Shabbat Candles: 8:12 p.m.
Torah Reading: Numbers 19:1-22:1
Haftarah: Judges 11:1-33
Sabbath Ends: 9:21 p.m.
How will I die? What if (anything) happens to me (if there even still is a “me”) next? How will my death impact those I leave behind? The Talmud asks these questions in response to the death of Miriam and Aaron, part of this week’s sedra.
Compiled some 1,500 years ago, the Talmud can hardly anticipate the death that we will probably know. But so what? What really has changed? Life expectancy has risen, but only on average, and no one dies on average. It has even been said that the death rate never changes: one per person.
However much modern painkillers and enlightened attitudes have improved the act of dying, we all will die, and the specter of not being around any more is as frightening as ever. Does anyone believe we will ever stop fearing our last and final moment on this earth? Medicine addresses none of this. So I turn to the Talmud.
“Normal” death, says the Talmud, occurs at old age, providing ample time to say goodbye and order our affairs. But unaccountably, good people die young, sometimes instantly (mitah chatufah, a life “snatched away”), sometimes within 24 hours (mitah d’chuyah, death “pushed off” briefly). The Rabbis would prefer finding meaning in all this, but they know better. “What difference does it make, whether ‘snatched away’ or ‘pushed off?’” the Tosafot ask.
The Talmud itself reports Rava’s conclusion: “Length of life depends less on merit than on mazal” — “fate” he would have said; we call it “luck.”
Lesson No. 1. We should live as if goodness is rewarded by longevity, recognizing, however, that it is not. What we need is mazal.
What will that final moment be like? We all fear painful death, so the Talmud holds out hope that we will die like Moses, Aaron, and Miriam – with a gentle kiss from God. Centuries later, the Malbim sums this up beautifully:
“Aaron was not killed by the angel of death; he died with a kiss. Rather than being struck down by external causes, his soul gradually extended beyond him, moved by joyful anticipation of being freed from the prison of the body and being allowed to be gathered up into the state of eternal life with God.... That is why instead of saying ‘Aaron died,’ Torah reports, ‘He was gathered to his people,’ meaning that his soul departed the material world in order to return to its ‘people,’ the place, that is, where the souls of all the righteous dwell.”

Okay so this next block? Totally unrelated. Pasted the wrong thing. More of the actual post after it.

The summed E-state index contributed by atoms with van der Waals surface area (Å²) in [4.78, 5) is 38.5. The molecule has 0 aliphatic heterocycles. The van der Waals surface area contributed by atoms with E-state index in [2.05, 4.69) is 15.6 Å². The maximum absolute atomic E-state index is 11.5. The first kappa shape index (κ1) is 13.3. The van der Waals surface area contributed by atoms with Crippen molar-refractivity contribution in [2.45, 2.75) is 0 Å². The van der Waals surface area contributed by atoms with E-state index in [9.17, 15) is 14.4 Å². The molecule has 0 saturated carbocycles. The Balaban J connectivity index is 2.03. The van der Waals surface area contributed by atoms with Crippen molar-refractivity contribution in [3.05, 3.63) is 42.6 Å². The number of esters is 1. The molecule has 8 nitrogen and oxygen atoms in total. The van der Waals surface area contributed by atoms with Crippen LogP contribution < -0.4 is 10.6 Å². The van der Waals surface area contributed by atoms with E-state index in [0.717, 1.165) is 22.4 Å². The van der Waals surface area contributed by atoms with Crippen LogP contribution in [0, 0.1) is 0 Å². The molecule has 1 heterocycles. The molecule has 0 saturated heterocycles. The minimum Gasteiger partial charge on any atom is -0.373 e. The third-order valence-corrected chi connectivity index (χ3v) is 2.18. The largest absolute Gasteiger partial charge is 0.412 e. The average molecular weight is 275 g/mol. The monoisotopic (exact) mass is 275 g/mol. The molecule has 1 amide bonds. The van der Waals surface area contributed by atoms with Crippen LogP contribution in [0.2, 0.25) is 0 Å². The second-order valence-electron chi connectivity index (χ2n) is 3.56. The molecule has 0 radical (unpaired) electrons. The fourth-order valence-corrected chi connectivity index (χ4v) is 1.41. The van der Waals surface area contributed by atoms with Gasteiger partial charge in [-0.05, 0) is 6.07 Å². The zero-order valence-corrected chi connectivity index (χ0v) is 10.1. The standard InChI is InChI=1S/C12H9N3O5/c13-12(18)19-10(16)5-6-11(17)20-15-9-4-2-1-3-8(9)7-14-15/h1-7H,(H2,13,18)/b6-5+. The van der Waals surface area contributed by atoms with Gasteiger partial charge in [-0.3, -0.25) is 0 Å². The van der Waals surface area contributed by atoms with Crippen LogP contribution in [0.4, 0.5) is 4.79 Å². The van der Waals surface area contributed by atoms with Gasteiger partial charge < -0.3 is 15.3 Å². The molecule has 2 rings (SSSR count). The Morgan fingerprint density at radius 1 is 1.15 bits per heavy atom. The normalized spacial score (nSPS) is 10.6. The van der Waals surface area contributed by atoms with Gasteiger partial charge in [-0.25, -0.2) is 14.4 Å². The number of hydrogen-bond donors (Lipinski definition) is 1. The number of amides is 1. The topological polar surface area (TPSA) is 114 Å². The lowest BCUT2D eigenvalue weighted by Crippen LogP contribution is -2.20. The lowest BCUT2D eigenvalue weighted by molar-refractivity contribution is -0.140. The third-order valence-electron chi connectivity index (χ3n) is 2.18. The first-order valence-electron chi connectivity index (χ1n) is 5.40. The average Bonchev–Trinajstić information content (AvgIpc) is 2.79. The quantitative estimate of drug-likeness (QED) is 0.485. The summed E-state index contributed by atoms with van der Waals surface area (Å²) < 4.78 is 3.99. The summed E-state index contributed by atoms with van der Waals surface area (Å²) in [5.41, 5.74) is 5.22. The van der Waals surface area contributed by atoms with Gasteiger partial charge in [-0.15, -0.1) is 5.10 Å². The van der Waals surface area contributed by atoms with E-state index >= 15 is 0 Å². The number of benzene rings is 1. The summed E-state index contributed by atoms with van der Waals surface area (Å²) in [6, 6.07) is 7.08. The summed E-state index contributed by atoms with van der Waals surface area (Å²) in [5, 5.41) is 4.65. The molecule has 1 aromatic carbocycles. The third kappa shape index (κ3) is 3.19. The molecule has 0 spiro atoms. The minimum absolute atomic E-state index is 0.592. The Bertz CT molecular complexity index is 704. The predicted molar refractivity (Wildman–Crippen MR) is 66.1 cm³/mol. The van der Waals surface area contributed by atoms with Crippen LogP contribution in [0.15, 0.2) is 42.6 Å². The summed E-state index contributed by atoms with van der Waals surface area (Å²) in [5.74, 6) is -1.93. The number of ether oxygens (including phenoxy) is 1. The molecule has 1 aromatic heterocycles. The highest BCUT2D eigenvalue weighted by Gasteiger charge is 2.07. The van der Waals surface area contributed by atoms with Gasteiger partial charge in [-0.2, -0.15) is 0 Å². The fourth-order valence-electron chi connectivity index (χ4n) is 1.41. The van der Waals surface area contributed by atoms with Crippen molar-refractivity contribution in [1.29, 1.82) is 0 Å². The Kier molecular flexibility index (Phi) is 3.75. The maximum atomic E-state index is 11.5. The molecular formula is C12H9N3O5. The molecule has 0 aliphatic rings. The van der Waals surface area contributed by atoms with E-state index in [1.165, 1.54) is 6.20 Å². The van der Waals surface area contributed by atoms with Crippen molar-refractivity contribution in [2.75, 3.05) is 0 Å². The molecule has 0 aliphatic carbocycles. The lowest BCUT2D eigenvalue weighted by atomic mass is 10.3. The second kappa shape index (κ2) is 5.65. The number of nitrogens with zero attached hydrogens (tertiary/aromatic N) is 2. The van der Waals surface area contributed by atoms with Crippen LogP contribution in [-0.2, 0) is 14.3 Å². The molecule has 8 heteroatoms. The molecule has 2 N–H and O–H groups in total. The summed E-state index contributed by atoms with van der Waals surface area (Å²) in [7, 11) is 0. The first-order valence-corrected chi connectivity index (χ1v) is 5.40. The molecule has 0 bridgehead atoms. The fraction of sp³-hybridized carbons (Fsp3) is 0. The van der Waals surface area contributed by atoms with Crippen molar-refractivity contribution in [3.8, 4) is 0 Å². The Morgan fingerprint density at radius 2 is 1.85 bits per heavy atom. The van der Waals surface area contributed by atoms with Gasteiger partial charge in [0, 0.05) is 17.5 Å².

Lesson No. 2. With luck, we will die the death of the righteous, looking forward to release from this life into a blissful state of being we cannot even imagine.
In any event, our death will impact others. The Torah’s report of Miriam’s death is followed by the incident at Meribah, where the Israelites thirst for water.
Miriam had nurtured her people with a magical well that accompanied them through their wilderness wanderings. With Miriam gone, the well dried up.
Lesson No. 3, then: When loved ones die, we miss their nurturing. The bottomless well of love that they provided becomes a gaping hole within us.
As the story of Meribah follows Miriam’s death, so a similarly significant discussion precedes it: the sacrificial ritual of the red heifer that was said to atone for sin. Its contiguity with Miriam’s demise leads the Talmud to conclude that the death of the righteous provides atonement. Even in their deaths, that is, the people we love provide us with benefits that last long after they are gone.
Final lesson, No. 4, then: As the moment of loss recedes into the past, we discover new blessings that our loved ones left behind. We, too, take heart, knowing that our physical deaths do not exhaust the blessings we leave others. Zekher tzaddik livrakhah — “The memory of the righteous is a blessing.”
If we are fortunate, we will die of old age, with time to prepare and say goodbye. But that depends on luck. Whether “lucky” or not, however, our very lives become blessings that outlast our earthly life. Knowing that, we may be able to confront our deaths more willingly, as if kissed by God.
This model of meeting our death without despair is itself a gift to those we leave behind. When their time to go arrives, they may be able to see, as we did, that death is not the end of our impact upon the earth — and who knows? As for us, it may be just the gateway to another stage of being that our tradition describes as beyond and better than what we now know.
Rabbi Lawrence Hoffman, co-founder of Synagogue 3000, and professor of Liturgy, Worship and Ritual at the Hebrew Union College, is the author of “My People’s Prayer Book,” winner of the National Jewish Book Award for Modern Jewish Thought and Experience.
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